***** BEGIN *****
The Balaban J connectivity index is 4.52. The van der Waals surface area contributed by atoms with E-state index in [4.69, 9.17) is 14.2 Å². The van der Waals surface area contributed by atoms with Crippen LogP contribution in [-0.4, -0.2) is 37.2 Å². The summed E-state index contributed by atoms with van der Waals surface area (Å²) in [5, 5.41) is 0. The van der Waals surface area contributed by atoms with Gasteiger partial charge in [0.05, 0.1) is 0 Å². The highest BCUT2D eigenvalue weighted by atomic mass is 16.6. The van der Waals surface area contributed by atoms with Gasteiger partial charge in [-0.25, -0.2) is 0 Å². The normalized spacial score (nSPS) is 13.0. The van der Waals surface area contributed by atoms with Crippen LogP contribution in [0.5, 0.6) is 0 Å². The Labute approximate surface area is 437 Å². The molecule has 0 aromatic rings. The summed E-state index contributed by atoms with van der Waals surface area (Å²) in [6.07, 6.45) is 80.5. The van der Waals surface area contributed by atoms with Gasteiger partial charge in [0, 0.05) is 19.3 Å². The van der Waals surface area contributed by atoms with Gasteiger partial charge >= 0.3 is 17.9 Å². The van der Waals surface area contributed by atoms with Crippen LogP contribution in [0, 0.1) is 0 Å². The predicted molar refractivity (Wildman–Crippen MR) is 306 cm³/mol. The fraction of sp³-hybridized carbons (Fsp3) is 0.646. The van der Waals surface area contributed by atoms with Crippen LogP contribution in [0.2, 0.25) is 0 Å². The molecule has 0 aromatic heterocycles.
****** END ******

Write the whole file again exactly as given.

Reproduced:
The Balaban J connectivity index is 4.52. The van der Waals surface area contributed by atoms with E-state index in [4.69, 9.17) is 14.2 Å². The van der Waals surface area contributed by atoms with Crippen LogP contribution in [-0.4, -0.2) is 37.2 Å². The summed E-state index contributed by atoms with van der Waals surface area (Å²) in [5, 5.41) is 0. The van der Waals surface area contributed by atoms with Gasteiger partial charge in [0.05, 0.1) is 0 Å². The highest BCUT2D eigenvalue weighted by atomic mass is 16.6. The van der Waals surface area contributed by atoms with Gasteiger partial charge in [-0.25, -0.2) is 0 Å². The normalized spacial score (nSPS) is 13.0. The van der Waals surface area contributed by atoms with Crippen LogP contribution in [0.5, 0.6) is 0 Å². The Labute approximate surface area is 437 Å². The molecule has 0 aromatic rings. The summed E-state index contributed by atoms with van der Waals surface area (Å²) in [6.07, 6.45) is 80.5. The van der Waals surface area contributed by atoms with Gasteiger partial charge in [0, 0.05) is 19.3 Å². The van der Waals surface area contributed by atoms with Gasteiger partial charge >= 0.3 is 17.9 Å². The van der Waals surface area contributed by atoms with Crippen LogP contribution in [0, 0.1) is 0 Å². The predicted molar refractivity (Wildman–Crippen MR) is 306 cm³/mol. The fraction of sp³-hybridized carbons (Fsp3) is 0.646. The van der Waals surface area contributed by atoms with Crippen LogP contribution in [0.2, 0.25) is 0 Å². The molecule has 0 aromatic heterocycles.